Destroyers

Whereas with people missing their rental payment you can often make a subjective assessment of the situation and see that some people don’t mean to miss their payments and will only be a day or two late, you should take a much firmer stance against those that wilfully destroy property. Property destruction can be difficult to assess unless you have regular access to the property. Make sure you check up on any house or apartment that you think might be at risk on a regular basis, remembering to give the tenants the required notice of you visiting their home (usually at least 24 hours). This is a good reason to cultivate good relationships with all your tenants. If one think that another might be causing damage, they are more likely to tell a friendly landlord than a difficult one. There is almost never a good reason for property damage and unless the tenant immediately called the problem to your attention and offered recompense, you are completely within your rights to start eviction proceedings, probably the sooner the better.

Violators

Most other evictions will come as the result of violations of the tenancy agreement, and that will be down to exactly what you have prohibited in your properties. These might be fairly minor such as the rules for pets in the property, noise restrictions or restrictions on the number of guests allowed to stay and for how long. If you have put limitations such as these in your tenancy agreements then you should enforce them, otherwise they are useless. Every tenant should look over the agreement before signing and if their 20-pound Chihuahua is actually a 70-pound German Shepard then they should think twice rather than trying to pull the wool over your eyes. Again, the course of action you take is at your discretion, but any court will uphold an eviction order if the tenant has blatantly broken the rules. Though you might overlook the odd violation you have to seriously consider that this might lead to further breaking of the rules, and can have a negative effect on other tenants, especially concerning such things as noise pollution. If you are seen as too much of a soft touch, it can encourage people to flaunt the agreement, leading to more serious issues within your community. Any illegal activity, such as recreational narcotics use, may be immediate grounds for eviction and you should start the process without delay.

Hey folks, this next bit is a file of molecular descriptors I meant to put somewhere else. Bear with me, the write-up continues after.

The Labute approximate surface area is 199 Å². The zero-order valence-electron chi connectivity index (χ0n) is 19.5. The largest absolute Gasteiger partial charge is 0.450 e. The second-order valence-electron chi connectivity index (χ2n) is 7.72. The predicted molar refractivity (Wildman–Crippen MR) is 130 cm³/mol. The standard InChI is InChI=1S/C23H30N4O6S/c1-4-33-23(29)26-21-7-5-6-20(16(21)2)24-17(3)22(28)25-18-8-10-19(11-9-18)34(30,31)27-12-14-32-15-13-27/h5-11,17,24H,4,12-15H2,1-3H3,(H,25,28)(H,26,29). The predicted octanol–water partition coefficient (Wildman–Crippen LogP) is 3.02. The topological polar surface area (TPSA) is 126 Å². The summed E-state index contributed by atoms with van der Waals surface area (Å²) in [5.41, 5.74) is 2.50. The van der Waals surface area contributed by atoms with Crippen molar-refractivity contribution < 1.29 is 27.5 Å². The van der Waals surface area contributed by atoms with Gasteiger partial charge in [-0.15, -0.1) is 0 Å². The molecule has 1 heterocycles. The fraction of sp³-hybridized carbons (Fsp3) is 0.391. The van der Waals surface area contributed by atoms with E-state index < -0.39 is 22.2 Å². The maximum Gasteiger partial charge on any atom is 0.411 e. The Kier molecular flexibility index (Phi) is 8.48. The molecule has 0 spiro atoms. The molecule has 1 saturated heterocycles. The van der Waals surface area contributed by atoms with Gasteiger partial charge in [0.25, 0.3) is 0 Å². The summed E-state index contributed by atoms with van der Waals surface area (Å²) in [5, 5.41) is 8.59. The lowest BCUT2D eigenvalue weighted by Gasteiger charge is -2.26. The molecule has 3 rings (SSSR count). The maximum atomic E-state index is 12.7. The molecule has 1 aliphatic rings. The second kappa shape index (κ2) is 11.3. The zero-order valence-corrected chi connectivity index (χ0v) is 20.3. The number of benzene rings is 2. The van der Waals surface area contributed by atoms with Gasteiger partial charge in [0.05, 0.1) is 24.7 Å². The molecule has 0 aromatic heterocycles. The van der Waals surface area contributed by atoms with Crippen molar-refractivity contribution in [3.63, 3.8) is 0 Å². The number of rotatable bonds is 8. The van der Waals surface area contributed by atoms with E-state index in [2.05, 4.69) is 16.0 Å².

It is important to remember that however annoying and terrible a tenant may be, you can and should never evict them yourselves. You have entered into a legal agreement with these people, and it can only be dealt with by the courts. Do not change locks or throw people’s belongings into the street as it is you that will be hauled up in front of a judge rather than them. Contact professionals and contact the courts and start proceedings as soon as possible and then let the law deal with the debtors, destroyers and violators while you concentrate on your decent tenants.

The Fair Credit Reporting Act and Landlord-Tenant Law

The federal Fair Credit Reporting Act (FCRA) went into effect in 1971.  It regulates consumer reporting agencies (CRAs), the use of reports, and furnishers of information to CRAs. Some states have similar statutes.[1]

  1. CRAs